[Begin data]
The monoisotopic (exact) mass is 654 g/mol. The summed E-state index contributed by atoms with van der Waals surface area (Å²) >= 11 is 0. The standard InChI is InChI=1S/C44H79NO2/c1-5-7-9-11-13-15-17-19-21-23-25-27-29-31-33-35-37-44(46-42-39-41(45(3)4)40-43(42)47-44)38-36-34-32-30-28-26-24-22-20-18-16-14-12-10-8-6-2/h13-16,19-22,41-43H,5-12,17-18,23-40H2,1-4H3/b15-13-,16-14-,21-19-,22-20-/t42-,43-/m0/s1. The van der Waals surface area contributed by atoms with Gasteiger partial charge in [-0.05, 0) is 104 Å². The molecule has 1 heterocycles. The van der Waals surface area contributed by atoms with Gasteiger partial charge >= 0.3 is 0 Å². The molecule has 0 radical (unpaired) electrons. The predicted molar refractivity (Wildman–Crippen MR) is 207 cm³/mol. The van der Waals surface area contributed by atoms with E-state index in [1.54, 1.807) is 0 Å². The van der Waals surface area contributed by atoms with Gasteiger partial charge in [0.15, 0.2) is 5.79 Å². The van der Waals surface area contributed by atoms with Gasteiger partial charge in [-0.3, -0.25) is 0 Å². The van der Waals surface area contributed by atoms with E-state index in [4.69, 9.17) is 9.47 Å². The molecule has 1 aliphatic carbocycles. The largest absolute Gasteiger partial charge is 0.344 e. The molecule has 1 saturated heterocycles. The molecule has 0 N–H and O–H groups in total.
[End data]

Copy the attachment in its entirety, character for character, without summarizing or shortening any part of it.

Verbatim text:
The monoisotopic (exact) mass is 654 g/mol. The summed E-state index contributed by atoms with van der Waals surface area (Å²) >= 11 is 0. The standard InChI is InChI=1S/C44H79NO2/c1-5-7-9-11-13-15-17-19-21-23-25-27-29-31-33-35-37-44(46-42-39-41(45(3)4)40-43(42)47-44)38-36-34-32-30-28-26-24-22-20-18-16-14-12-10-8-6-2/h13-16,19-22,41-43H,5-12,17-18,23-40H2,1-4H3/b15-13-,16-14-,21-19-,22-20-/t42-,43-/m0/s1. The van der Waals surface area contributed by atoms with Gasteiger partial charge in [-0.05, 0) is 104 Å². The molecule has 1 heterocycles. The van der Waals surface area contributed by atoms with Gasteiger partial charge >= 0.3 is 0 Å². The molecule has 0 radical (unpaired) electrons. The predicted molar refractivity (Wildman–Crippen MR) is 207 cm³/mol. The van der Waals surface area contributed by atoms with E-state index in [1.54, 1.807) is 0 Å². The van der Waals surface area contributed by atoms with Gasteiger partial charge in [0.15, 0.2) is 5.79 Å². The van der Waals surface area contributed by atoms with Gasteiger partial charge in [-0.3, -0.25) is 0 Å². The van der Waals surface area contributed by atoms with E-state index in [4.69, 9.17) is 9.47 Å². The molecule has 1 aliphatic carbocycles. The largest absolute Gasteiger partial charge is 0.344 e. The molecule has 1 saturated heterocycles. The molecule has 0 N–H and O–H groups in total.